What You Need to Know About Performance Fishing Shirts

In the past decade, performance fishing shirts have evolved from vented, cotton and poly-blend shirts towards materials and fabrications that feature improved synthetic technology. But in the world of performance fishing shirts, which is better—old or new?

Since 1989 the American Fishing Tackle Company (AFTCO) has designed, produced and sold over 25 million garments for men and women anglers and others who love being in, on, and around the water. Those sales include cotton T-shirts, long sleeve and short sleeve sun protection performance shirts, hats, fishing shorts and more. Our long-term involvement with fishing clothing has generated many questions from both our retail partners and consumers about sun protection fishing shirts.  At the center of many of those questions is confusion and misinformation. 

It is not as complicated as many make it to be.

To understand the essence of the sun protection fishing shirt you only need to focus on the fact that these shirts simply shade your skin from the ultraviolet rays of the sun. While the brands (including AFTCO) that make sun protection fishing shirts, and the retailers who sell them, often make it seem more complicated than simple shading, it really is not.

Understanding UPF Ratings

Sun protection fishing shirts have only recently begun to catch on with freshwater anglers, even though they’ve been popular in saltwater fishing for more than 10 years. Several million sun protection fishing shirts are sold every year.  And yet, this important angler item and the UPF rating associated with fishing shirts remains widely misunderstood. 

UPF stands for Ultraviolet Protection Factor. It is a measurement of ultraviolet light that reaches your skin when wearing a particular garment.  UPF ratings were created in Australia in 1996 following studies by a several Australian swimwear companies. When the shirt is woven or knitted it leaves small holes with no fabric to shade your skin from the sun, easily visible with a microscope. A UPF rating of 25 means that 1/25th or 4% of the sun’s rays will reach your skin. Said another way, 96% of the sun’s rays will be blocked.  A UPF rating of 50 means that 1/50th or 2% of the sun’s rays will reach your skin with 98% of them blocked. 

Since the number 50 sounds so much larger than 25, anglers often assume that a sun protection performance fishing shirt with a UPF 50 rating would block far more sun rays than UPF 25. The fact is that it blocks only 2% more.  

Fabrication is More Important Than Fabric

Different fabrics do provide some sun protection advantages, but the real difference maker in a sun protection fishing shirt is the fabrication and the size of the microscopic space between the threads. In addition, factors that effect the size of that space and therefore the sun protection of the fishing shirt include weight or diameter of the thread, stretch and even color.  A darker color will typically provide better sun protection because the die in the thread helps expand the diameter of the thread and therefore reduce the size of the microscopic holes between the threads. The tradeoff is that darker colors tend to trap more heat than lighter colors so the slight advantage you gain in sun protection may be overcome by not being as cool in a darker shirt.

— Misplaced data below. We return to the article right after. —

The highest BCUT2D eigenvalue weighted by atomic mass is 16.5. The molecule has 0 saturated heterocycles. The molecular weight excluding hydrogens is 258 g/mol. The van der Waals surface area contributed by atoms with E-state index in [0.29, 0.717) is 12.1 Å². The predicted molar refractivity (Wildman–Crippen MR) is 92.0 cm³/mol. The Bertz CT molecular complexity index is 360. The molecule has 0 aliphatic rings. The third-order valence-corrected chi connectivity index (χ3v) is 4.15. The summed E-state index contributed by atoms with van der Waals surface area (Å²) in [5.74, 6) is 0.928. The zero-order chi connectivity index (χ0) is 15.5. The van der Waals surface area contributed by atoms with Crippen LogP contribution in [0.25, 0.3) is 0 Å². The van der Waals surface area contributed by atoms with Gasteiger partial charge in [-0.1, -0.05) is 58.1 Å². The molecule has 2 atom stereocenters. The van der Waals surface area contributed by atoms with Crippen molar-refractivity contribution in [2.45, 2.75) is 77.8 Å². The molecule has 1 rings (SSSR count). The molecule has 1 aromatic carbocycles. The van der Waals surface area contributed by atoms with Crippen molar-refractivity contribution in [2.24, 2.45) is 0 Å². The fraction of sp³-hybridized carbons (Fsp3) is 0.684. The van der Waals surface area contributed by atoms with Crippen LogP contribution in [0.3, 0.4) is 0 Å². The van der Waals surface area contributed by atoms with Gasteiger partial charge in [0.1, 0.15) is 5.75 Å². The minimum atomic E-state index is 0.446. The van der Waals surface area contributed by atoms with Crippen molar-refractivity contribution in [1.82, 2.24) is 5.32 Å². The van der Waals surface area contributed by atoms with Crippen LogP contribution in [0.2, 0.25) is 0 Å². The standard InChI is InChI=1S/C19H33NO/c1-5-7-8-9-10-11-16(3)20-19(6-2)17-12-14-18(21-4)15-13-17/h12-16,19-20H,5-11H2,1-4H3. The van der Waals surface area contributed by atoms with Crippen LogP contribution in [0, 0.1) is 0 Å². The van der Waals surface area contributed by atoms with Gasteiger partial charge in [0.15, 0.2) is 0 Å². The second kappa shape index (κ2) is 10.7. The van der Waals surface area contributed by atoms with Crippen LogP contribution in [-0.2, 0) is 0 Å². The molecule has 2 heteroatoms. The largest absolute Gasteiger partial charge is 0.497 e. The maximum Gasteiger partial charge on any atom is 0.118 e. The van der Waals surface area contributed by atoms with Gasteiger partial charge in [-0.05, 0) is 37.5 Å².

Cotton vs. Synthetic Fabric

In years past, cotton T-shirts were the main shirts worn by anglers to protect themselves from the sun and to stay cool. Today, cotton is increasingly maligned for its inability to prevent sunburn, even if unfairly so. 

With a very low UPF 5 rating of the typical white cotton T-shirt, most think a cotton shirt will not reasonably protect them from the sun. In reality, it is uncommon to get sunburned in a long sleeve cotton tee unless you are fair skinned. Think abut it. When was the last time you got a sunburn wearing a long sleeve cotton T-shirt while fishing? 

This is not to say that today’s synthetic performance sun protection fishing shirts are not a big improvement over the old cotton T-shirt, because they are. While cotton shirts will shade the sun better than most believe, they do a very poor job of keeping you cool. The majority of fabric cooling and drying is achieved through evaporation. This is where the hydrophobic/phallic synthetic fibers perform best and when you “feel” it working and cooling. Wicking is the transfer of moisture to the fabric surface and the disposition across the surface to help it evaporate. Cotton sucks moisture extremely well but does a poor job of letting it go. It does not efficiently wick away moisture from your skin, so it makes you feel clammy and uncomfortable.

Synthetic fabrics do provide some additional sun protection over cotton, but the bigger improvement of synthetic materials over cotton is the comfort they offer by keeping anglers cooler. The modern synthetic materials of polyester, nylon, rayon, spandex, elastane, and more, continue to replace cotton T-shirts at a growing clip. The big advantage of these new synthetic materials used in performance sun protection fishing shirts is that they dry quickly, drawing moisture away from your skin to help you not only feel, but keep cooler.

Sun Protection On The Water

Sun protection while fishing is far more important than with many other outdoor activities. That’s because whether you are out on the deck of a big game fishing boat or on your bass boat at your local lake, it’s difficult to keep out of the sun. Also, the common denominator in all fishing environments is water. Water reflects the sun’s rays, so you are bombarded not only directly by the sun, but off the water as well. 

As an angler, you need to both protect yourself from the sun and keep yourself comfortable and cool. Modern day performance sun protection fishing shirts do just that.